Parsha Thoughts: Rabbi Jay Kelman

Mikketz: Family First

December 10, 2004 By: Rabbi Jay Kelman
Judaism has always maintained that a strong family life is the most important ingredient to create and sustain a person of character and integrity. The Torah spends an entire book detailing the family life of our founders so we can learn from their examples and, at times, even learn from their mistakes. If we are fortunate, the lessons learned from our upbringing are so strong that they shape and guide us throughout our life. There is no better...
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Breisheet: The Creation of Man

October 01, 2004 By: Rabbi Jay Kelman
"And G-d saw all that he had made, and behold, it was very good. It was evening and it was morning, the sixth day" (Genesis 1:31). While the expression "and G-d saw that it was good" appears throughout the creation narrative, it is missing in one prominent place: namely, the creation of man. Light, water, vegetation, the stars, animal species; all were good, creation as a whole was very good. What happened with man?...
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Vayikra: Lasting Impressions

March 26, 2004 By: Rabbi Jay Kelman
Modern psychological research has shown that infants begin processing information even before they are born, and impressions made on children have an everlasting effect.   It is for this reason that the Mishna in Pirkei Avot (2:11) heaps praise upon the mother of Rav Yehoshua for bringing him to shul as an infant. The Torah itself commands that little children, and even infants, be brought to Jerusalem on certain...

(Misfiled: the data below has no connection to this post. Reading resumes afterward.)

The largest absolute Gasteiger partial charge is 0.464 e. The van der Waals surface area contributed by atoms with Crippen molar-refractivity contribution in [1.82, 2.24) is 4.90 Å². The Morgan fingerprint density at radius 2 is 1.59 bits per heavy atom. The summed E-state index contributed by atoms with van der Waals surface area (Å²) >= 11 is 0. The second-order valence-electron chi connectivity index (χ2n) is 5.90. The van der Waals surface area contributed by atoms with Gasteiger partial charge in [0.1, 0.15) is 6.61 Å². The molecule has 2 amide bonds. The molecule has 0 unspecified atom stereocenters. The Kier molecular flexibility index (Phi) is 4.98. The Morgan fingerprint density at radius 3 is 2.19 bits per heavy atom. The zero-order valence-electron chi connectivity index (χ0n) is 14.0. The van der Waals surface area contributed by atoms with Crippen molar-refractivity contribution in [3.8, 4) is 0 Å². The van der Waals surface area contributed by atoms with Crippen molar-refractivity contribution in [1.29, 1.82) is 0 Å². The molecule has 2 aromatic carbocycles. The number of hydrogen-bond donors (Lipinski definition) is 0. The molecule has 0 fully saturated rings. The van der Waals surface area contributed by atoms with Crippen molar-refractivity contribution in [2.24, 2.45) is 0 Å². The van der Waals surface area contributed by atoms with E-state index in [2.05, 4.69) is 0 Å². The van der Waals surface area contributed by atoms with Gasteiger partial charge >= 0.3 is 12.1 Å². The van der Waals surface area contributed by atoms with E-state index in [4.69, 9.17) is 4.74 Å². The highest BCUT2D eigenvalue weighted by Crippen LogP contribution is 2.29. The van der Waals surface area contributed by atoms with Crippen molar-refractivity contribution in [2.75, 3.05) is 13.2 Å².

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Breisheet: Spin Doctor

October 01, 2003 By: Rabbi Jay Kelman
Spin.  The art of manipulating the facts to fit one's agenda has been fine-tuned in the era of mass media.  Companies will pay millions to ensure that only their positive side is displayed to the ignorant public.  It is their image, not the Divine one, in which they are interested.  However, "there is nothing new under the sun".  While the methods may be different, today's modern practitioners of spin...
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Bamidbar: Blossoming Desert

May 30, 2003 By: Rabbi Jay Kelman
The desert conjures up images of heat, hunger, thirst, wastelands and wandering, certainly not a place to stage important events. Yet it was in the desert that the Torah was given. The connection between the receiving of the Torah and the desert is underscored by the fact that we always begin sefer Bamidbar—which details the wandering of the Jews in the desert—on the Shabbat preceding Shavuot. Why was such an inauspicious...
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